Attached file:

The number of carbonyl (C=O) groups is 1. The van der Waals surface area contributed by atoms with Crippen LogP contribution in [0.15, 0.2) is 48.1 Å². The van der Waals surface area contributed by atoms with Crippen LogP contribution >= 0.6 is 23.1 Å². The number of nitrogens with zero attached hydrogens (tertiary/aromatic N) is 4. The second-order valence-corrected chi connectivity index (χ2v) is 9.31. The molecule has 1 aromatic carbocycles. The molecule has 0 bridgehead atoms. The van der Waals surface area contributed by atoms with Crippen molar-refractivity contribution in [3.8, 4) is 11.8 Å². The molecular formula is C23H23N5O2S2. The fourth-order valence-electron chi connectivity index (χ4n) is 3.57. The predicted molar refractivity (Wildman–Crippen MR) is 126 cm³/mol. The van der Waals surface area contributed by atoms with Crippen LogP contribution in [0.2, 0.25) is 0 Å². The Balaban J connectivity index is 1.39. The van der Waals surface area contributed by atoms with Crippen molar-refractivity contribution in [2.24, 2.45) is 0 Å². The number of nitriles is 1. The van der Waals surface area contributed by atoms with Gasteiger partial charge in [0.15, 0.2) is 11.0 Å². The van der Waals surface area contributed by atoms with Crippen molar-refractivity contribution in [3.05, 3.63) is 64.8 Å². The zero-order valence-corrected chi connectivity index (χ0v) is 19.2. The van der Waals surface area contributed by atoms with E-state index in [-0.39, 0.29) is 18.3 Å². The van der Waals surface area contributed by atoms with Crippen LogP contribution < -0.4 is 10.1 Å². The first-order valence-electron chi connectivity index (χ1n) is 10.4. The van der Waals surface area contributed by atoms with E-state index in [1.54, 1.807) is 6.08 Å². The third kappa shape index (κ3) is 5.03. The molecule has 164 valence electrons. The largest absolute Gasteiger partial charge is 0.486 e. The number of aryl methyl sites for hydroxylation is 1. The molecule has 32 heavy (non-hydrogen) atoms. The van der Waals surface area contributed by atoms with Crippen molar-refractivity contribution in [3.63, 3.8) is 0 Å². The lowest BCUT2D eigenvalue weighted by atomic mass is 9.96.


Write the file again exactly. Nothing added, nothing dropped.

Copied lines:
The number of carbonyl (C=O) groups is 1. The van der Waals surface area contributed by atoms with Crippen LogP contribution in [0.15, 0.2) is 48.1 Å². The van der Waals surface area contributed by atoms with Crippen LogP contribution >= 0.6 is 23.1 Å². The number of nitrogens with zero attached hydrogens (tertiary/aromatic N) is 4. The second-order valence-corrected chi connectivity index (χ2v) is 9.31. The molecule has 1 aromatic carbocycles. The molecule has 0 bridgehead atoms. The van der Waals surface area contributed by atoms with Crippen molar-refractivity contribution in [3.8, 4) is 11.8 Å². The molecular formula is C23H23N5O2S2. The fourth-order valence-electron chi connectivity index (χ4n) is 3.57. The predicted molar refractivity (Wildman–Crippen MR) is 126 cm³/mol. The van der Waals surface area contributed by atoms with Crippen LogP contribution in [0.2, 0.25) is 0 Å². The Balaban J connectivity index is 1.39. The van der Waals surface area contributed by atoms with Crippen molar-refractivity contribution in [2.24, 2.45) is 0 Å². The number of nitriles is 1. The van der Waals surface area contributed by atoms with Gasteiger partial charge in [0.15, 0.2) is 11.0 Å². The van der Waals surface area contributed by atoms with Crippen molar-refractivity contribution in [3.05, 3.63) is 64.8 Å². The zero-order valence-corrected chi connectivity index (χ0v) is 19.2. The van der Waals surface area contributed by atoms with E-state index in [-0.39, 0.29) is 18.3 Å². The van der Waals surface area contributed by atoms with Crippen LogP contribution < -0.4 is 10.1 Å². The first-order valence-electron chi connectivity index (χ1n) is 10.4. The van der Waals surface area contributed by atoms with E-state index in [1.54, 1.807) is 6.08 Å². The third kappa shape index (κ3) is 5.03. The molecule has 164 valence electrons. The largest absolute Gasteiger partial charge is 0.486 e. The number of aryl methyl sites for hydroxylation is 1. The molecule has 32 heavy (non-hydrogen) atoms. The van der Waals surface area contributed by atoms with Crippen molar-refractivity contribution in [3.63, 3.8) is 0 Å². The lowest BCUT2D eigenvalue weighted by atomic mass is 9.96.